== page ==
1) Comparative primatology -- focusing on the evolution of social and cultural systems in the great apes, as well as other relevant mammals.

2) Evolutionary and Functional Genomics / Ancient DNA / Molecular Anthropology

a. Evolutionary genomics / Ancient DNA -- focusing on the evolutionary and functional genomics of humans and the great apes, as well as the retrieval of DNA from palaeontological remains.

b. Molecular Anthropology - focusing on the origin, relationships, history, and migration patterns of human populations.

3) Human Paleontology, Prehistoric Archaeology and Archaeological Science -- focusing on the study of hominid fossils and archaeological sites. This includes comparative morphological as well as chemical (isotopic) analyses.

Graduate students will be accepted to one of these areas but will have the opportunity to take part in courses and seminars in all of them. Our PhD program is open for international students and is designed as a 3-year-program.

We invite applications from all countries. Applicants must hold a Masters degree, a Diploma or equivalent in biology, biochemistry, anthropology, or related fields.

It is not necessary to hold the degree at the point of application. However, you must have been awarded your degree prior to the start of the program in September.

Candidates have to be fluent in written and spoken English. German is not required but international students will be offered opportunities to take German courses.

PhD students are supported by pre-doctoral fellowships which are provided either by the Max Planck Institute for Evolutionary Anthropology or the University of Leipzig; or have been obtained by the student.

Term of Appointment:
Fall 2007

Application Deadline:
January 31, 2007

Leipzig is a highly livable city in the center of Europe (www.leipzig.de).

Contact Information:
Sandra Jacob
Deutscher Platz 6
Leipzig, Saxony 04103

Telephone Number:

Fax Number:


E-mail Address:

Field Assistant Position for Primate Research in Peru

Hiring Organization:
Inés Nole

Date Posted:

Position Description:
I am looking for volunteers to assist with the data collection for my investigation “Intestinal parasite loads of a Neotropical Primate measured in disturbed and undisturbed forests”.

The aim of this project is to understand the human influence on parasite infection in a wild species of a Neotropical Monkey.

Fieldwork will take place at the Los Amigos Research Center (CICRA) – Madre de Dios – Perú, Check out the website: http://www.amazonconservation.org/home/LosAmigos/cicra.htm for more information about the station. Fieldwork will take place around the station and will involve mainly behavioural observations of titi monkeys (Callicebus brunneus) and collection of fecal samples for the diagnosis of intestinal parasites. Volunteers should be prepared to work long hours and under hot weather.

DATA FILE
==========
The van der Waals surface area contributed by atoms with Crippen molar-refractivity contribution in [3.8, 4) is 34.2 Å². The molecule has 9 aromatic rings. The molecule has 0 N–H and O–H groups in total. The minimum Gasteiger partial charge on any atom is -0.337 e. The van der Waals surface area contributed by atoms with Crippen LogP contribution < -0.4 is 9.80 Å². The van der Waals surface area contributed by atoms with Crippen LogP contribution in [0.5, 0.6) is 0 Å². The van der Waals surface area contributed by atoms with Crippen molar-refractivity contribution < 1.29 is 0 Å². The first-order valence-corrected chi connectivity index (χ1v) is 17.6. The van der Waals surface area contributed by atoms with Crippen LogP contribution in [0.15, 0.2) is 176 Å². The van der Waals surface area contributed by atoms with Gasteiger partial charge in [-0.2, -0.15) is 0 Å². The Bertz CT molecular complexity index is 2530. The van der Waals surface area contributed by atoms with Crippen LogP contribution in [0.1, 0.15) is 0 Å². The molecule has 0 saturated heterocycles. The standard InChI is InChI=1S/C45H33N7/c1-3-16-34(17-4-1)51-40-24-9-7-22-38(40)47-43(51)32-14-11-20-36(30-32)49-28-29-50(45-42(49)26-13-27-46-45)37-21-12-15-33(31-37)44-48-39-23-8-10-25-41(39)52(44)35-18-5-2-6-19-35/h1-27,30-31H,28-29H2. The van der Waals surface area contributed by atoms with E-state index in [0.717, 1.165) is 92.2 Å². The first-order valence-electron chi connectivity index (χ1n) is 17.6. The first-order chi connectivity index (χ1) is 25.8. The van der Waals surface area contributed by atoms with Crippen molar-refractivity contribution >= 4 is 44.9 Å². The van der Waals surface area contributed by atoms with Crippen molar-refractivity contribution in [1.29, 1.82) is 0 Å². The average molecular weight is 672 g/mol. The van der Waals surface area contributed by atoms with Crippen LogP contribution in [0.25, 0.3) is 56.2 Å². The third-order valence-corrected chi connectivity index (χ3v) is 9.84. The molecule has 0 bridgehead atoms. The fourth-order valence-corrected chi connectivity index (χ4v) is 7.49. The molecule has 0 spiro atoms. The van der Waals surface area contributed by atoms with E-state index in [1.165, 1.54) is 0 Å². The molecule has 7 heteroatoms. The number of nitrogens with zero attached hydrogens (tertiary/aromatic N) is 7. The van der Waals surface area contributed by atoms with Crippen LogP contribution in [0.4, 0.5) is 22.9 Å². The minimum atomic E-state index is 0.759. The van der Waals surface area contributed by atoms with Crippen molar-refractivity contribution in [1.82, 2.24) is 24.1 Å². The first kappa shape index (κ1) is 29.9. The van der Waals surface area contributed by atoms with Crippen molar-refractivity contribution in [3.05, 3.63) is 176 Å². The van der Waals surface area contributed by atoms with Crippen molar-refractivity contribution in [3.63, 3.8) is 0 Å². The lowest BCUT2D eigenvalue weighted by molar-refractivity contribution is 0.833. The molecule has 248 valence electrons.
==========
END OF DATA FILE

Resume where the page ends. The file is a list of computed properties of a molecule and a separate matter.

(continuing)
I am looking for enthusiastic, hard-working and reliable individuals who possess a strong interest in primates to assist me for a period of one to four months between February and May 2007.

Accommodation, transportation and food expenses to the field site must be provided by the volunteer. Volunteers will also have to fund their own travel to Perú.

Support provided for internship/volunteer positions (travel, meals, lodging):
Estimated costs are as follows:
Roundtrip airfare US to Lima, Peru: $1,000-$2,000
Roundtrip airfare Lima to Puerto Maldonado, Peru: $200
Roundtrip bus fare Puerto Maldonado to Laberinto, Peru: $20
Roundtrip boat fare Laberinto to the Field Station (CICRA): $50-$245

Station Fees at CICRA:
- Room, board, and food: $20/person/day

Application Deadline:
December 10th 2006

Applications should include:
- Current CV or resume
- A brief description of yourself including your interest in primates and any relevant experience (i.e. field/laboratory experience, outdoor experience, etc.)

- Be enthusiastic and genuinely interested in primates.

Contact Information:
Inés Nole Bazán
Jr. Cornelio Borda 278 dep 202
Lima, NA 01

Telephone Number:

E-mail Address:

miércoles, 22 de noviembre de 2006

Male Chimps Prefer Older Females


Males prefer older females, at least in the chimp world, scientists now report.

These findings, reported in the Nov. 21 issue of the journal Current Biology, could shed light on how the more chimp-like ancestors of humans might have behaved, said researcher Martin Muller, a biological anthropologist at Boston University.

Human men often prefer young women. One reason for this, scientists propose, lies in the human proclivity to form unusually long-term mating pairs. When combined with the natural urge to beget as many children as possible, since a woman's fertility is limited by age, men would find young women more sexually attractive.

Chimpanzees, unlike humans, do not form mating partnerships for long, and are instead promiscuous. Moreover, female chimps show no evidence of menopause, which means their fertility is not limited by age. This suggested male chimps might not care about the age of a mate as humans do.